“Land rolling and some barrens, soil of second rate, fit for cultivation.”

The difference of opinions of this area’s soil quality is simple to rectify. Dr Morrow thought the level, treeless prairie was a desert and not fertile. The land surveyor could recognize by the plant community and diversity that the prairies were fertile and “fit for cultivation.”

Within this same region is now located the town of St. James. The town was renamed in deference to the James family, who owned Massey Iron Works and supported the town. The city is located on what was called “Big Prairie” in the 1800’s. It was one of the larger continuous prairies in this upland region. Big Prairie at the time of very early settlement would have appeared as luxuriant swaths and waves of nutritious native, colorful wild flowers and slow-dancing, tall bunch grasses across the two-mile nearly treeless prairie. The town was laid out in 1857 by Mr. John Wood, initially naming the town “Scioto.” “Scioto” is the Native American word for “deer.” Of course!


3D Diorama Along the Trail of Tears

By William Ambrose

On the western side of the state of Missouri, the Trail of Tears is generally the Springfield to St. Louis Road.  The General Land Office (GLO) surveyors, those earliest government surveyors who surveyed the unsettled frontier lands ahead of any land sales, were required to draw the existing roads on the township plats beginning at about the time they surveyed the western half of Missouri.  The Springfield to St. Louis Road was pre-historic – it was a trace on the ground from Springfield to St. Louis used by Native Americans for travel for trade and hunting long before Americans arrived in the state.  The GLOs were the building blocks of President Jefferson’s rectilinear survey system, known as the Public Land Survey System, created by the Land Ordinance of 1785, a federal law. The system was laid out in 6-mile-by-6-mile squares, each square being known by its north-south “Township” number and its east-west “Range” number.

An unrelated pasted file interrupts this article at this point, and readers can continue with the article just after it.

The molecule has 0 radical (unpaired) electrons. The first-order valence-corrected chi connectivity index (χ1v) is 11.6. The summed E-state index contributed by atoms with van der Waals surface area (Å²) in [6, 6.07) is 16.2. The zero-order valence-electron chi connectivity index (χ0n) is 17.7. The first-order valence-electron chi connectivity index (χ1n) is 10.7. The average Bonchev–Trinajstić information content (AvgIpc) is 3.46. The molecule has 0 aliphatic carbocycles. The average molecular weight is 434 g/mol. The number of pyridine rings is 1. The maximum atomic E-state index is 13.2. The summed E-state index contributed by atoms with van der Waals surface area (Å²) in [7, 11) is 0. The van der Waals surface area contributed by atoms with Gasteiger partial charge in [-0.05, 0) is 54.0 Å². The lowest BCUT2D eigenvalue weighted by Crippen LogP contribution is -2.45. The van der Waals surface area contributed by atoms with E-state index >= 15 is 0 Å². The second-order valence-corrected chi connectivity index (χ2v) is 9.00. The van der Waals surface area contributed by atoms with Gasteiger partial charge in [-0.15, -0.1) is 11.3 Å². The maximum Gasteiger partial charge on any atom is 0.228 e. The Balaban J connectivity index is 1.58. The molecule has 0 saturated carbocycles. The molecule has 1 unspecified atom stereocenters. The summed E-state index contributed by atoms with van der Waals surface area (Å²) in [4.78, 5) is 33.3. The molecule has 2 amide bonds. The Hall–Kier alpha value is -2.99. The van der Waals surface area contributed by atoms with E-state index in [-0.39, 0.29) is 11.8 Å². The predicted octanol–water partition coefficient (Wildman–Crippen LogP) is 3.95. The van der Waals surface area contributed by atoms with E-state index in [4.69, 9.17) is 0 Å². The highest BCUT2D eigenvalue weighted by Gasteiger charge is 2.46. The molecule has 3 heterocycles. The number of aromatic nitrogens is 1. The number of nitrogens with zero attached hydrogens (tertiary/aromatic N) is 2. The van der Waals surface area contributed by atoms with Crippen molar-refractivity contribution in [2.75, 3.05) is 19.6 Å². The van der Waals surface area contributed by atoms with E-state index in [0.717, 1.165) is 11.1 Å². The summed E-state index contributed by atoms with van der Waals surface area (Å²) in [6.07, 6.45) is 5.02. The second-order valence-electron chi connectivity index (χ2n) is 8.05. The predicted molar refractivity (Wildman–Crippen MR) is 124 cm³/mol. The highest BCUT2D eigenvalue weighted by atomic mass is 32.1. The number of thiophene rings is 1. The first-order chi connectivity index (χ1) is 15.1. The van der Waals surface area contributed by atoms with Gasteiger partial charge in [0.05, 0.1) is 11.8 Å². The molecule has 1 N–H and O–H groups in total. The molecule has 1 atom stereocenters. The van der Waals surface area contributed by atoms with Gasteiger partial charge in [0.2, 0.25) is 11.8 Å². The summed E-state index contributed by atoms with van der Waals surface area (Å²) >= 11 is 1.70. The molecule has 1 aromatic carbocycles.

Scott‘s

By William Ambrose

From 1837 to 1839, the Federal Government forcibly removed 17,000 Cherokees from their centuries-old homelands in Georgia, Tennessee, North and South Carolina, and Alabama.  The Cherokee families were rounded up at gunpoint by Federal troops, held prisoner in detention camps, divided up into detachments of about 1000 people, and then forced to walk the 1000 miles to “Indian Territory,” now Oklahoma. Approximately 4000 died during that process. 


If you have any suggestions, comments, or critiques please email Chris.Dunn@GeoVelo.com